DOWN(process) { if value is one then set value to zero allow process to continue else place process on sleeping list } UP { increase value if the value was zero remove a process from sleeping list allow it to complete DOWN } Uusally the semaphore is initialised to 1, with an empty list, indicating that the resource is available.
Example: Processes P1, P2 and P3 attempt to access a resource controlled by a semaphore. sem = 1 DOWN(P1) sem = 0 P1 enters its critical section DOWN(P2) P2 suspends because sem == 0 DOWN(P3) P3 suspends because sem == 0 P1 exits its critical section UP(P1) sem = 1 wakeup a process, say P2 P2 completes DOWN(P2) sem = 0 P2 enters its critical section P2 leaves its critical section UP(P2) sem = 1 wakeup P3 P3 completes DOWN(P3) sem = 0 P3 enters its critical section P3 leaves its critical section UP(P3) sem = 1 At the end of this the semaphore has the value 1, so that the resource is available.

This is what the queue looks like with semaphores:

int add(queue *q, char ch) { if (full(q)) return 0; DOWN(sem, getpid()) if (q->empty) { q->empty = 0; q->front = q->end = 0; } else q->front = (q->front + 1) % SIZE; q->elmts[q->front] = ch; UP(sem) return 1; } Example: To control access to shared memory in L9.1, one process stored values immediately in the memory, while the other process went to sleep for 5 seconds.

This is not enough to guarantee in every case that the memory will be set before being accessed. This does:

create sem with value 1 DOWN(sem) if (fork() == 0) { DOWN(sem) access shared memory read from memory } else { create shared memory write to memory UP(sem) }

Non-binary semaphores

The semaphores above have two values: 1, the resource is available or 0, the resource is in use. There are examples where the resource may have higher initial availability, so the initial value could be higher.


A table, queue or other list has 3 empty slots. Suppose only one process has write access to this, and only one process has remove access. The write process can write upto three elements before the table becomes full and it has to suspend.

So a ``empty'' semaphore could be initialised to 3. The writing process could do three DOWN operations on this before having to suspend. Each time the removing process does an UP, another space is added and ``empty'' shows this value.

Other mechanisms

Their are many mechanisms for IPC and many mechanisms for controlling access to resources. Some have even been implemented.

The mechanisms presented are fairly low-level. Higher level abstractions include monitors, barrier synchronisation, logic variables as streams, etc, etc.

Reference: Deadlock, Tanenbaum Chapter 6


Example: Two processes wish to communicate with each other, in a 2-way manner. Two pipes can be used for this:
The two processes issue read/write requests P1: P2: read(pipe2) read(pipe1) write(pipe1) write(pipe2)


When the ``give way to the right'' rule was in force, this was a common situation:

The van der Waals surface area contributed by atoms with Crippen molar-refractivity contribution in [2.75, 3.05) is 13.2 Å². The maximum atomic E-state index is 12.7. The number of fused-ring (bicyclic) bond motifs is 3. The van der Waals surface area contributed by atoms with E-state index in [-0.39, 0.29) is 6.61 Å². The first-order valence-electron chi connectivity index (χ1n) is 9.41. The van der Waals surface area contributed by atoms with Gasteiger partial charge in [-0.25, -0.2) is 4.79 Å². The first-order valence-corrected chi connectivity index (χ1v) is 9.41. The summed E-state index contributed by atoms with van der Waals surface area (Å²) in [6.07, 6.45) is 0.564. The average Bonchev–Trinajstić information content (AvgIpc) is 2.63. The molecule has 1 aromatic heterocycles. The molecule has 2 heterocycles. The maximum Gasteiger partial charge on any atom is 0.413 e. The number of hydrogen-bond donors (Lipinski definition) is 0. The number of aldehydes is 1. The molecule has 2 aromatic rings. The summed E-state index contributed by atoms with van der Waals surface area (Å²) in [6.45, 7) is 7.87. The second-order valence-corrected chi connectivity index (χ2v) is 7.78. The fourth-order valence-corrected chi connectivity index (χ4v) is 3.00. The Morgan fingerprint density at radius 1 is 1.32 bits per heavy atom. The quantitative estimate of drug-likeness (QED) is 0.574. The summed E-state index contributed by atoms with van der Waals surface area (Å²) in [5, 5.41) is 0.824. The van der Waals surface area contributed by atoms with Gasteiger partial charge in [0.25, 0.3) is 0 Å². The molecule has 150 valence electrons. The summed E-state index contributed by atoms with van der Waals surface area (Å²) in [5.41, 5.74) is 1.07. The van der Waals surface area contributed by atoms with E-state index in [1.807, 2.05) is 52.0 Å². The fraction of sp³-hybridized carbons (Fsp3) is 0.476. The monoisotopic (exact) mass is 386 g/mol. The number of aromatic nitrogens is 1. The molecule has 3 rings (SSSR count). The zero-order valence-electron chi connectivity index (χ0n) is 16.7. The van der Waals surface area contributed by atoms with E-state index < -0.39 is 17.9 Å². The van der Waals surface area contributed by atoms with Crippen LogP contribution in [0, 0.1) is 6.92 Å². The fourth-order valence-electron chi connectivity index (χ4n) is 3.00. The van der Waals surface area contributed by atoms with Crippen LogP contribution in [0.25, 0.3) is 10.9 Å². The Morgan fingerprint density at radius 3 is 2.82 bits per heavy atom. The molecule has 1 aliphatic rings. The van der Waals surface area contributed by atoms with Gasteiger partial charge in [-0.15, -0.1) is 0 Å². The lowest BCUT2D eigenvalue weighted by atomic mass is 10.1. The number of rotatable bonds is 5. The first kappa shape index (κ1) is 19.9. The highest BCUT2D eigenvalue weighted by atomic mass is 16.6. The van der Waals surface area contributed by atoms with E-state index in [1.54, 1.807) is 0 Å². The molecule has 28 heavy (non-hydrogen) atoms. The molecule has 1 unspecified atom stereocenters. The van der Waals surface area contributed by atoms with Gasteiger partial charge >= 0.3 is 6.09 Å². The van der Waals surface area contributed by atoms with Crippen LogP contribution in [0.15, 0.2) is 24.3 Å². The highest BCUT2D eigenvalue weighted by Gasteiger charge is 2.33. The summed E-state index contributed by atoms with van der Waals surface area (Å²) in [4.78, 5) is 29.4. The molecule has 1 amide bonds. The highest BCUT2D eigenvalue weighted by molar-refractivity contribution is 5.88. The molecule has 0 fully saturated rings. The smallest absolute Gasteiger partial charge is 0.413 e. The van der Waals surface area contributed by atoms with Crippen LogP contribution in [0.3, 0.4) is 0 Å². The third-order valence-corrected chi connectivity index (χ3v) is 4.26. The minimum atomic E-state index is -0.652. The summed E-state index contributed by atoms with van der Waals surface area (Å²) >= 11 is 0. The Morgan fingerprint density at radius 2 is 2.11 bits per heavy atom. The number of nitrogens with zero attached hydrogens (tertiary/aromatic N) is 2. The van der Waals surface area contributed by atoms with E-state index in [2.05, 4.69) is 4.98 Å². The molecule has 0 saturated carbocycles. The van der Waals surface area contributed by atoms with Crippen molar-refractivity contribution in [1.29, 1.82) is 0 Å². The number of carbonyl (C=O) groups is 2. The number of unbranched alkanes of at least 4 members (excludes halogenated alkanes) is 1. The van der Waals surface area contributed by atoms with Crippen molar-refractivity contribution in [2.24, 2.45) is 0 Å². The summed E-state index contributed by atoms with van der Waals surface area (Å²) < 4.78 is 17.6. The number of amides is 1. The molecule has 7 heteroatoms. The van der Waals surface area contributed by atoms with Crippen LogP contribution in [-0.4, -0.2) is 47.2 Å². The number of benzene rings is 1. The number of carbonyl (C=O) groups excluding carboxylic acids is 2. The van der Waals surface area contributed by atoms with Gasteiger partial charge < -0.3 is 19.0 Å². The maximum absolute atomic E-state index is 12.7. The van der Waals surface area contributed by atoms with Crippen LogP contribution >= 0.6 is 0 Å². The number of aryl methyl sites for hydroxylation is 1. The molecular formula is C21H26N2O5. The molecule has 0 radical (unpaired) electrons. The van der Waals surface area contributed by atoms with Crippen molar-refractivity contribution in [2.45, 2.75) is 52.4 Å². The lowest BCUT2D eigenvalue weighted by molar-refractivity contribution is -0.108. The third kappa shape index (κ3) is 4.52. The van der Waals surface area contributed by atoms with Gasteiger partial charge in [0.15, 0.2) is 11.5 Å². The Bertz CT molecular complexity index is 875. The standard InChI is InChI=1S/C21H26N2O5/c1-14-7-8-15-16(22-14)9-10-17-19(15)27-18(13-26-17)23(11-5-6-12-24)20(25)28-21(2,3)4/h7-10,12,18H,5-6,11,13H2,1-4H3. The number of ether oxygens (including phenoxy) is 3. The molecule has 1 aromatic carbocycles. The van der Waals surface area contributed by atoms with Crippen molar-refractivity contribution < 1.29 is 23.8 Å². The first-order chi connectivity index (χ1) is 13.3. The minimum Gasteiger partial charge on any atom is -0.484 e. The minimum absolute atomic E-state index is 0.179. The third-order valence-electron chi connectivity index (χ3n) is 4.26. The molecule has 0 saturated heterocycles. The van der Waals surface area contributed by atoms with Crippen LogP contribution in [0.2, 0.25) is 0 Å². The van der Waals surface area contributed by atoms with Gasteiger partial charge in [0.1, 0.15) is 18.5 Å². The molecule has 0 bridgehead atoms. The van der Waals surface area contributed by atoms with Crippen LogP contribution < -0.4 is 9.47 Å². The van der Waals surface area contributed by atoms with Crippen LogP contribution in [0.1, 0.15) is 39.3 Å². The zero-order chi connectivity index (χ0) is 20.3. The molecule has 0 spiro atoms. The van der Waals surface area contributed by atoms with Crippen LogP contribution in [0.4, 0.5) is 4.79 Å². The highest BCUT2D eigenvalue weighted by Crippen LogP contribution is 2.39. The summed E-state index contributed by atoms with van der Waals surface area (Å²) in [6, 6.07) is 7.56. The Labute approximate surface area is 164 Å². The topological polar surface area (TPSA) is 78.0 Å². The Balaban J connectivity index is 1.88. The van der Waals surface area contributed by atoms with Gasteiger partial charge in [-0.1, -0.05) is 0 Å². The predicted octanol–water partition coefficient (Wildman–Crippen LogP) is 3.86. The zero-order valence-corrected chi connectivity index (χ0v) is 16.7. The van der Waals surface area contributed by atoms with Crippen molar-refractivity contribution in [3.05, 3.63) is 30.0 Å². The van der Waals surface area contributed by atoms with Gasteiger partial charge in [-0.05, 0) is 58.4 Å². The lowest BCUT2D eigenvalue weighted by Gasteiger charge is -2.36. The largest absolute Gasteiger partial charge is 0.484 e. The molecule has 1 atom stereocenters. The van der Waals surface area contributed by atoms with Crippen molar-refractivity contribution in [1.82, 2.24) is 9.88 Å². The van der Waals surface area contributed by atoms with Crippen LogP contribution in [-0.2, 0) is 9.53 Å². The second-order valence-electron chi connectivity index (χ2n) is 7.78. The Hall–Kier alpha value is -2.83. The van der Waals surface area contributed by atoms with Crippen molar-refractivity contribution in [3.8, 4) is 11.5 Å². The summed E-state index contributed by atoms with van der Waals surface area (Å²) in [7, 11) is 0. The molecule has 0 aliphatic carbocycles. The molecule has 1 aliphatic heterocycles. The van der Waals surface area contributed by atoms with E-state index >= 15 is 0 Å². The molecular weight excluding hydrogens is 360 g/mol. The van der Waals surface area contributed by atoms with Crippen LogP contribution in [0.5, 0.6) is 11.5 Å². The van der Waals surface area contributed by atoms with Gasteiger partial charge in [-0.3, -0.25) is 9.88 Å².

Deadlock detection

A resource allocation graph is a graph showing processes, resources and the connections between them. Processes are modelled by circles, resources by squares. If a process controls a resource then there is an arrow from resource to process. If a process requests a resource an arrow is shown the other way.
For example, P1 is using R1 and has requested R2, while P2 is using R2.
Deadlock can now occur if P2 requests R1 - setting up a cycle.

The total set of conditions for deadlock to occur are:

  1. Mutual exclusion. Each resource is either currently assigned to one process or is available.
  2. Hold and wait. Processes holding resources can request new ones.
  3. No preemption. Resources granted cannot be taken away, but must be released by the process holding them.
  4. Circular wait. There must be a cycle in the resource allocation graph.

Deadlock prevention

To prevent deadlocks from occurring, one of the four conditions must be disallowed.
  1. Mutual exclusion. Make some resources unsharable, such as printers, tape drives.
  2. Hold and wait. Process must request all needed resources at one time. This results in wasted resources.

    Process must release all current resources before requesting more. This is not feasible.

  3. No Preemption. Make it possible for the O/S to make a process give up a resource. This may result in lost data.
  4. Circular wait. Make it impossible for cycles to occur in the graph by restricting the types of graphs that can be made. For example, give each resource a priority number. If a resource is held with a priority, then a new resource can only be requested of lower priority.

Deadlock avoidance

Deadlock prevention is to ensure that deadlocks never occur. Deadlock avoidance is attempting to ensure that resources are never allocated in a way that might cause deadlock.

There are situations that may give rise to cycles, but in practise will not lead to deadlock. For example, P1 and P2 both want R1 and R2, but in this manner:

P1 needs R1 first, then R2, but with a slight overlap.

P2 needs R2 first, then R1 but with no overlap.
P1 can be given R1 and P2 can be given R2. P1 will require R2 before it can give up R1, but that is ok - P2 will give up R2 before it needs R1.

The Banker's algorithm can be used to ensure this, but it is too complicated for general use.

This page is http://pandonia.canberra.edu.au/OS/l9_2.html, copyright Jan Newmarch.
It is maintained by Jan Newmarch.
email: jan@ise.canberra.edu.au
Web: http://pandonia.canberra.edu.au/
Last modified: 16 September, 1995